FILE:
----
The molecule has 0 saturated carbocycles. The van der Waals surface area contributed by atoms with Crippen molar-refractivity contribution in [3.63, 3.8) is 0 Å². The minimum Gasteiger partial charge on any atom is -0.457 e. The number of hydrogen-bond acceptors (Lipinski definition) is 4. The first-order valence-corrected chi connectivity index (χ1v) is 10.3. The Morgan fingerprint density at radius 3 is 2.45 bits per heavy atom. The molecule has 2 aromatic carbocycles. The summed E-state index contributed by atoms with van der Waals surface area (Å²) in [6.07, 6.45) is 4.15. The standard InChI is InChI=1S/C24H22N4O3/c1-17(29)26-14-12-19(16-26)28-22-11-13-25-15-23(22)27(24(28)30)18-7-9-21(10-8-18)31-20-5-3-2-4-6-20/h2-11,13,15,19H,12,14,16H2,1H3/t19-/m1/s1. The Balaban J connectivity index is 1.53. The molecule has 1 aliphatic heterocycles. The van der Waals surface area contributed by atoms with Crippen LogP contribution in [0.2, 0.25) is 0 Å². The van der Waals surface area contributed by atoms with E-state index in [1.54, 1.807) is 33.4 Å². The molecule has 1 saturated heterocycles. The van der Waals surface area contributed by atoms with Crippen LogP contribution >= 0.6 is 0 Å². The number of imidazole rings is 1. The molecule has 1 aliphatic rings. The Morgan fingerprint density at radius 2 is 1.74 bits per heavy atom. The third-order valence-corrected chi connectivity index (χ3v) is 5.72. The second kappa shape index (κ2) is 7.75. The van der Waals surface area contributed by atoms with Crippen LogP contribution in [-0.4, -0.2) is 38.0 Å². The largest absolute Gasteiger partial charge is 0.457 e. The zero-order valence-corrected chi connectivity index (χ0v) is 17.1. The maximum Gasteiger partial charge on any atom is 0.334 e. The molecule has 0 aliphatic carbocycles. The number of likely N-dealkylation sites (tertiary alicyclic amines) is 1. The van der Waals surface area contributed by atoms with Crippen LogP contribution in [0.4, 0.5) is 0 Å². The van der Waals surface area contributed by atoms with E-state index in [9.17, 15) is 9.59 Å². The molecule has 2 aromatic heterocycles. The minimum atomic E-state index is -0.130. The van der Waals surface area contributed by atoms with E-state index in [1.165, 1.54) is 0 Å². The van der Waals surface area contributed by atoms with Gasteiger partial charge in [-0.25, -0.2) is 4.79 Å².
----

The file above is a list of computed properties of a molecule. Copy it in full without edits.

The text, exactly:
The molecule has 0 saturated carbocycles. The van der Waals surface area contributed by atoms with Crippen molar-refractivity contribution in [3.63, 3.8) is 0 Å². The minimum Gasteiger partial charge on any atom is -0.457 e. The number of hydrogen-bond acceptors (Lipinski definition) is 4. The first-order valence-corrected chi connectivity index (χ1v) is 10.3. The Morgan fingerprint density at radius 3 is 2.45 bits per heavy atom. The molecule has 2 aromatic carbocycles. The summed E-state index contributed by atoms with van der Waals surface area (Å²) in [6.07, 6.45) is 4.15. The standard InChI is InChI=1S/C24H22N4O3/c1-17(29)26-14-12-19(16-26)28-22-11-13-25-15-23(22)27(24(28)30)18-7-9-21(10-8-18)31-20-5-3-2-4-6-20/h2-11,13,15,19H,12,14,16H2,1H3/t19-/m1/s1. The Balaban J connectivity index is 1.53. The molecule has 1 aliphatic heterocycles. The van der Waals surface area contributed by atoms with Crippen LogP contribution in [0.2, 0.25) is 0 Å². The van der Waals surface area contributed by atoms with E-state index in [1.54, 1.807) is 33.4 Å². The molecule has 1 saturated heterocycles. The van der Waals surface area contributed by atoms with Crippen LogP contribution >= 0.6 is 0 Å². The number of imidazole rings is 1. The molecule has 1 aliphatic rings. The Morgan fingerprint density at radius 2 is 1.74 bits per heavy atom. The third-order valence-corrected chi connectivity index (χ3v) is 5.72. The second kappa shape index (κ2) is 7.75. The van der Waals surface area contributed by atoms with Crippen LogP contribution in [-0.4, -0.2) is 38.0 Å². The largest absolute Gasteiger partial charge is 0.457 e. The zero-order valence-corrected chi connectivity index (χ0v) is 17.1. The maximum Gasteiger partial charge on any atom is 0.334 e. The molecule has 0 aliphatic carbocycles. The number of likely N-dealkylation sites (tertiary alicyclic amines) is 1. The van der Waals surface area contributed by atoms with Crippen LogP contribution in [0.4, 0.5) is 0 Å². The van der Waals surface area contributed by atoms with E-state index in [9.17, 15) is 9.59 Å². The molecule has 2 aromatic heterocycles. The minimum atomic E-state index is -0.130. The van der Waals surface area contributed by atoms with E-state index in [1.165, 1.54) is 0 Å². The van der Waals surface area contributed by atoms with Gasteiger partial charge in [-0.25, -0.2) is 4.79 Å².